One of the great paradoxes of digital publishing and children’s content is that children and teens were the demographics who were at one point the least likely to consume digital content. Whether over the original concerns from parents of expensive device damage and enhanced ebooks being likened to video games, or the young adults’ own feedback that reading was for paper, devices were for socialization, children’s publishing even now is awfully slow to catch up.
But one company who is making tremendous inroads into the children’s market should come as no surprise. Scholastic, the world’s largest children’s publisher, has been pushing digital reading largely to their school customers as a convenient, money-saving tool that provides access to a wide variety of vetted, curricular content, so it’s a natural progression then that the children who read on computers and devices in school as part of Scholastic’s Storia platform would then carry over that high interest in digital to their home reading.
Judy Newman, President of Book Clubs and e-Commerce at Scholastic, spoke with Good e-Reader at the Frankfurt Book Fair to talk about what digital reading brings to the realm of children’s publishing, and where the company is taking content next.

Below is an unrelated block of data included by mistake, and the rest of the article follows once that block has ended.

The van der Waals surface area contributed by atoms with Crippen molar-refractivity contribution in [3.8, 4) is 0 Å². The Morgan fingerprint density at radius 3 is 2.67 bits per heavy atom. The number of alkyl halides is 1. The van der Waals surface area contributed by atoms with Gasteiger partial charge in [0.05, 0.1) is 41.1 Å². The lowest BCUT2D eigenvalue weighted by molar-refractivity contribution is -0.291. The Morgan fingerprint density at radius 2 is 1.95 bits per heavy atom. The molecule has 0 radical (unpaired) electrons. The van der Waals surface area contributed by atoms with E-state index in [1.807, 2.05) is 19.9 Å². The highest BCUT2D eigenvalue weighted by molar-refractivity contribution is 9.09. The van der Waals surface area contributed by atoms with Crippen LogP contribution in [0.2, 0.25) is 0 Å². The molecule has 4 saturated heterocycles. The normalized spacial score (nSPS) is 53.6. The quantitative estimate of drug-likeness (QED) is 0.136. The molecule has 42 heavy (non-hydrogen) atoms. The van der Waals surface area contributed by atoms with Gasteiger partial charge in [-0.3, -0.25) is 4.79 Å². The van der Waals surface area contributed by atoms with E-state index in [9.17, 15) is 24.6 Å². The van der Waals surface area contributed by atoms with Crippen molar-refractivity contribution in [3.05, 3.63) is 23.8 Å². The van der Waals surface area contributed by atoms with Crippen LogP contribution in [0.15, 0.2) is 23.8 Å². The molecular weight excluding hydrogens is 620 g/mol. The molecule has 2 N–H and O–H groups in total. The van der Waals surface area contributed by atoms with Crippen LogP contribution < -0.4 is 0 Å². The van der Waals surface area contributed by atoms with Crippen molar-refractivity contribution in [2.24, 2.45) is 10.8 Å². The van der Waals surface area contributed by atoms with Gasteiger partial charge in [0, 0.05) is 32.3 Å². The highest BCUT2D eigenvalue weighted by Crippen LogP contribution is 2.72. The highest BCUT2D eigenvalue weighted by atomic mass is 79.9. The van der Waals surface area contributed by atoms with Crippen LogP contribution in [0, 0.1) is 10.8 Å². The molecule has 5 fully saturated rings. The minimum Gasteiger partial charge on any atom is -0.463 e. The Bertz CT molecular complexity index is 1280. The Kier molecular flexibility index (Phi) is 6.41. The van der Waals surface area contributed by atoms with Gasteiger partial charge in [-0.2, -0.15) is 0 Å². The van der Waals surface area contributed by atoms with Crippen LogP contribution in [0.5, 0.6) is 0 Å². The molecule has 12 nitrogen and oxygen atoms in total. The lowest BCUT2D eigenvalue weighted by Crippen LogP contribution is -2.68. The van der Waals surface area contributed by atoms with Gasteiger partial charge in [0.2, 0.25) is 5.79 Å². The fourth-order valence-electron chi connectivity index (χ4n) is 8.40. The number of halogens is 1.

“We’re finding that it’s very hard to engage seven-year-olds, but when they find content they can engage with, they’re much for successful. The more reluctant readers there’s more entertainment value, and for the more proficient readers there’s much more interest. But for the industry overall, it’s still slow. They’re saying about 5% of children’s is digital. We’re talking to other publishers and it seems pretty consistent that it’s just slow.”
Newman has a theory on why children’s publishing hasn’t taken off on devices. “Just the translation of regular books when you take a book and stick it up in the e-reader format, then who cares? The medium has so much more capability, which of course gamers know and app developers know. Book people just have to figure out almost how to make a different product.”
And Scholastic has done just that. With the launch of their third series to incorporate a print or digital book–an actual stand-alone title within a series, not an enhanced interactive format–that also happens to include an online gaming world that corresponds to the book, readers are taking to the series from both sides of the book: those who love to read and are intrigued by the game aspect, as well as those reluctant readers who get drawn into the books because of their involvement in the online game.
Newman also spoke about ways the Storia app is at work in classrooms, especially as more schools and educators put the Common Core standards into practice in the coming school year. Additionally, she briefly discussed future plans for a Subscription-based licensing of ebooks, as well as the recently launched initiative to license select titles to classrooms on a one-year time frame.